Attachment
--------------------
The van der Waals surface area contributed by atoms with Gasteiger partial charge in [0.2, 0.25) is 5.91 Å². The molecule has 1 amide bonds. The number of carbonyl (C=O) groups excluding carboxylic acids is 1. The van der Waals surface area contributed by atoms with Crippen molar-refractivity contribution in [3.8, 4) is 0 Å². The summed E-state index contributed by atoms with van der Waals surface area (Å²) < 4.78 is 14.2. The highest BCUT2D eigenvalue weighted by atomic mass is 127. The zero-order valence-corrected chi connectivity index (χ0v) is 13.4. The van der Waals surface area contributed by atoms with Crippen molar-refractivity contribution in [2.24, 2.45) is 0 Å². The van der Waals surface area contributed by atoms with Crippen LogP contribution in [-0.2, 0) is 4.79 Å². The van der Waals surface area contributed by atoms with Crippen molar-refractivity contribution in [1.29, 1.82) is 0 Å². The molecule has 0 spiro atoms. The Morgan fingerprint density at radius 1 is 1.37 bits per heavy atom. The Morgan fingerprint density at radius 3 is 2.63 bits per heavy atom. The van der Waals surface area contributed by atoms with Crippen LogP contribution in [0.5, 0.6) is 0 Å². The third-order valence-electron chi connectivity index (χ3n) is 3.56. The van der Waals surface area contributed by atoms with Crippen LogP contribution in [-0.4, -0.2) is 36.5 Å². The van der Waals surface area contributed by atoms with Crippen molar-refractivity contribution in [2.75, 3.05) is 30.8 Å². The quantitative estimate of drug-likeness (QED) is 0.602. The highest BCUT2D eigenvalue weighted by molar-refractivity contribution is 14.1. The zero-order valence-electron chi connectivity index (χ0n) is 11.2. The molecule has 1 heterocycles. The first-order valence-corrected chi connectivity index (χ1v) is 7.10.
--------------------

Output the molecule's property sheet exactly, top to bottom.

The van der Waals surface area contributed by atoms with Gasteiger partial charge in [0.2, 0.25) is 5.91 Å². The molecule has 1 amide bonds. The number of carbonyl (C=O) groups excluding carboxylic acids is 1. The van der Waals surface area contributed by atoms with Crippen molar-refractivity contribution in [3.8, 4) is 0 Å². The summed E-state index contributed by atoms with van der Waals surface area (Å²) < 4.78 is 14.2. The highest BCUT2D eigenvalue weighted by atomic mass is 127. The zero-order valence-corrected chi connectivity index (χ0v) is 13.4. The van der Waals surface area contributed by atoms with Crippen molar-refractivity contribution in [2.24, 2.45) is 0 Å². The van der Waals surface area contributed by atoms with Crippen LogP contribution in [-0.2, 0) is 4.79 Å². The van der Waals surface area contributed by atoms with Crippen molar-refractivity contribution in [1.29, 1.82) is 0 Å². The molecule has 0 spiro atoms. The Morgan fingerprint density at radius 1 is 1.37 bits per heavy atom. The Morgan fingerprint density at radius 3 is 2.63 bits per heavy atom. The van der Waals surface area contributed by atoms with Crippen LogP contribution in [0.5, 0.6) is 0 Å². The third-order valence-electron chi connectivity index (χ3n) is 3.56. The van der Waals surface area contributed by atoms with Crippen LogP contribution in [-0.4, -0.2) is 36.5 Å². The van der Waals surface area contributed by atoms with Crippen molar-refractivity contribution in [2.75, 3.05) is 30.8 Å². The quantitative estimate of drug-likeness (QED) is 0.602. The highest BCUT2D eigenvalue weighted by molar-refractivity contribution is 14.1. The zero-order valence-electron chi connectivity index (χ0n) is 11.2. The molecule has 1 heterocycles. The first-order valence-corrected chi connectivity index (χ1v) is 7.10.